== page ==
Friday, December 25, 2009

Swing Event Handling Part 2

Last post discussed some possible improvements to Swing event handling. With a few drawbacks.

The first was that the code presented could only easily fire one type of event. Which is easy to fix. In Java, or any similar language, whenever you want to expand from "one type of thing" to "multiple types", consider a Map. We define Broadcasters, which is essentially a

HashMap<Class<? extends EventObject>, Broadcaster>

The three main methods are straightforward:
public synchronized void addListener(Class eventClass, EventListener l) {
Broadcaster b = classMap.get(eventClass);
if (b != null)
else if (l instanceof GenericListener) {  // automatically handle these
b = new Broadcaster.Generic();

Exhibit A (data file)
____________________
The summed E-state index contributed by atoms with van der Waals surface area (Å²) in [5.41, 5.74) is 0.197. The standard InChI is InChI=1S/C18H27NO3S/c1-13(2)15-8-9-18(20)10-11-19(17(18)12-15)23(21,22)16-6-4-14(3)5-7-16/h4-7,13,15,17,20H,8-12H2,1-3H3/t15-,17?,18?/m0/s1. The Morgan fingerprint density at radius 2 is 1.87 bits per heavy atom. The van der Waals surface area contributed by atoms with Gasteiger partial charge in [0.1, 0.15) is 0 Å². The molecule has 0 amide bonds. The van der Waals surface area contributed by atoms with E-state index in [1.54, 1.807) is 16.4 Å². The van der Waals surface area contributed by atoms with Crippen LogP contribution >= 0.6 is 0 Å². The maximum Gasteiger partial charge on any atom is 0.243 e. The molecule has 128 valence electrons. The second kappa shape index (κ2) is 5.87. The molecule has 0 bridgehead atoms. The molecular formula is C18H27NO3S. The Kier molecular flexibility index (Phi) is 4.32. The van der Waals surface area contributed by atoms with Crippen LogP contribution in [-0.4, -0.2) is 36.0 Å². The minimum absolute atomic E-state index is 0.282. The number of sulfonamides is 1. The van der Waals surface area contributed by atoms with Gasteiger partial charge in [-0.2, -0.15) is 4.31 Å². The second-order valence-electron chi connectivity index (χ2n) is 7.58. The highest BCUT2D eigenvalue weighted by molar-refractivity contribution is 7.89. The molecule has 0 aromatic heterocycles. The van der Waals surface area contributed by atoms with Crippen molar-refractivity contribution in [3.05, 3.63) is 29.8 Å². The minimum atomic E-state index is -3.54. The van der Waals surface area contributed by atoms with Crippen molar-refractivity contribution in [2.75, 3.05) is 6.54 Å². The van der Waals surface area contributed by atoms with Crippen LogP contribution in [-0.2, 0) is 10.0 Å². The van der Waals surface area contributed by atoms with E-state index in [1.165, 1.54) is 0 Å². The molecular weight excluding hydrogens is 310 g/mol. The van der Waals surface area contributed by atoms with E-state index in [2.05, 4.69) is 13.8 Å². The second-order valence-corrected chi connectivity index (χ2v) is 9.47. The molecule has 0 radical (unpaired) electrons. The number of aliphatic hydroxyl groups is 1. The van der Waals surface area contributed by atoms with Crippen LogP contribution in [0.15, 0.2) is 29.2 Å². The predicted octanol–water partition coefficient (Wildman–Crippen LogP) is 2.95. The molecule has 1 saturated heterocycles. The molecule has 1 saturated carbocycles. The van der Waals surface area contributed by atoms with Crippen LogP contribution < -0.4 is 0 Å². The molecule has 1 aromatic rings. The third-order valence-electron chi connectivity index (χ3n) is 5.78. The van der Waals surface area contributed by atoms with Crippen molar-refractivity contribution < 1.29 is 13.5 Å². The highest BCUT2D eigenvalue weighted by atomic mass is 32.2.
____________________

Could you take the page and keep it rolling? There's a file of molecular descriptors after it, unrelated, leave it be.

classMap.put(eventClass, b);
else throw new RuntimeException("no broadcaster for " + eventClass);

public void fireEvent(EventObject event) {
Broadcaster b = classMap.get(event.getClass());
if (b != null)

public void removeListener(Class eventClass, EventListener l) {

One problem solved. As for having multiple listeners in a class, that's trickier. A class cannot declare that it implements GenericListener, and GenericListener because, after erasure, these are the same. One solution is to use an inner class. I'm not a big fan of anonymous inner classes, but a lot of programmers (and example code) use these for their listener code anyway, so this is no different or no worse than much current practice. e.g.

addListener(Foo.class, new GenericListener() {

public void handleEvent(Foo event) {
// do something here


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